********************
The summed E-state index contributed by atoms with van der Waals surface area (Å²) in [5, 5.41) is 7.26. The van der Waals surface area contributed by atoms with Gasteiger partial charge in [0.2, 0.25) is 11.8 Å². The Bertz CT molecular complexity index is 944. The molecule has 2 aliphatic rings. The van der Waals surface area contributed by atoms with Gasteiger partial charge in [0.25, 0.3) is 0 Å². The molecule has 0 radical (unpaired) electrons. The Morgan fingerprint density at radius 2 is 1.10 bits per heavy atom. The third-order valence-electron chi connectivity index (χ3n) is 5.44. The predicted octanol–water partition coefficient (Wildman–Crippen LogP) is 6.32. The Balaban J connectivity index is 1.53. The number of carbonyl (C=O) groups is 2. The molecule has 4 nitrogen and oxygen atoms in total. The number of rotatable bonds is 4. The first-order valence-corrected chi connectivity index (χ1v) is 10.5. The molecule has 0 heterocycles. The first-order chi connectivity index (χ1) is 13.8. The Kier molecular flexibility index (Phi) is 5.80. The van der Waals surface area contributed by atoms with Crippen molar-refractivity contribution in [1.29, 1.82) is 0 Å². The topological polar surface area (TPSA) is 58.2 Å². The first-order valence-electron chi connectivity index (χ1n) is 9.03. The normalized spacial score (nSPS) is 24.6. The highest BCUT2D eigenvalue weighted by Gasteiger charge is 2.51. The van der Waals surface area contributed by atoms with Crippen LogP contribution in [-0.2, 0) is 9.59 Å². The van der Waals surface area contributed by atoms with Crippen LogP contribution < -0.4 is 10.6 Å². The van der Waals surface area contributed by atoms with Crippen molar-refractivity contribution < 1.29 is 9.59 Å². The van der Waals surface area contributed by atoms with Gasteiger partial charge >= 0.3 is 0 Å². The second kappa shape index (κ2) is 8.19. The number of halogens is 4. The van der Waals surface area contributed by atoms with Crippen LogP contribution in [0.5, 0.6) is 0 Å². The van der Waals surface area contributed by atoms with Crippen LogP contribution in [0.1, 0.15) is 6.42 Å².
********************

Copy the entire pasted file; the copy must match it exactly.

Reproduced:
The summed E-state index contributed by atoms with van der Waals surface area (Å²) in [5, 5.41) is 7.26. The van der Waals surface area contributed by atoms with Gasteiger partial charge in [0.2, 0.25) is 11.8 Å². The Bertz CT molecular complexity index is 944. The molecule has 2 aliphatic rings. The van der Waals surface area contributed by atoms with Gasteiger partial charge in [0.25, 0.3) is 0 Å². The molecule has 0 radical (unpaired) electrons. The Morgan fingerprint density at radius 2 is 1.10 bits per heavy atom. The third-order valence-electron chi connectivity index (χ3n) is 5.44. The predicted octanol–water partition coefficient (Wildman–Crippen LogP) is 6.32. The Balaban J connectivity index is 1.53. The number of carbonyl (C=O) groups is 2. The molecule has 4 nitrogen and oxygen atoms in total. The number of rotatable bonds is 4. The first-order valence-corrected chi connectivity index (χ1v) is 10.5. The molecule has 0 heterocycles. The first-order chi connectivity index (χ1) is 13.8. The Kier molecular flexibility index (Phi) is 5.80. The van der Waals surface area contributed by atoms with Crippen molar-refractivity contribution in [1.29, 1.82) is 0 Å². The topological polar surface area (TPSA) is 58.2 Å². The first-order valence-electron chi connectivity index (χ1n) is 9.03. The normalized spacial score (nSPS) is 24.6. The highest BCUT2D eigenvalue weighted by Gasteiger charge is 2.51. The van der Waals surface area contributed by atoms with Crippen LogP contribution in [-0.2, 0) is 9.59 Å². The van der Waals surface area contributed by atoms with Crippen LogP contribution < -0.4 is 10.6 Å². The van der Waals surface area contributed by atoms with Crippen molar-refractivity contribution < 1.29 is 9.59 Å². The van der Waals surface area contributed by atoms with Gasteiger partial charge >= 0.3 is 0 Å². The second kappa shape index (κ2) is 8.19. The number of halogens is 4. The van der Waals surface area contributed by atoms with Crippen LogP contribution in [0.5, 0.6) is 0 Å². The van der Waals surface area contributed by atoms with Crippen LogP contribution in [0.1, 0.15) is 6.42 Å².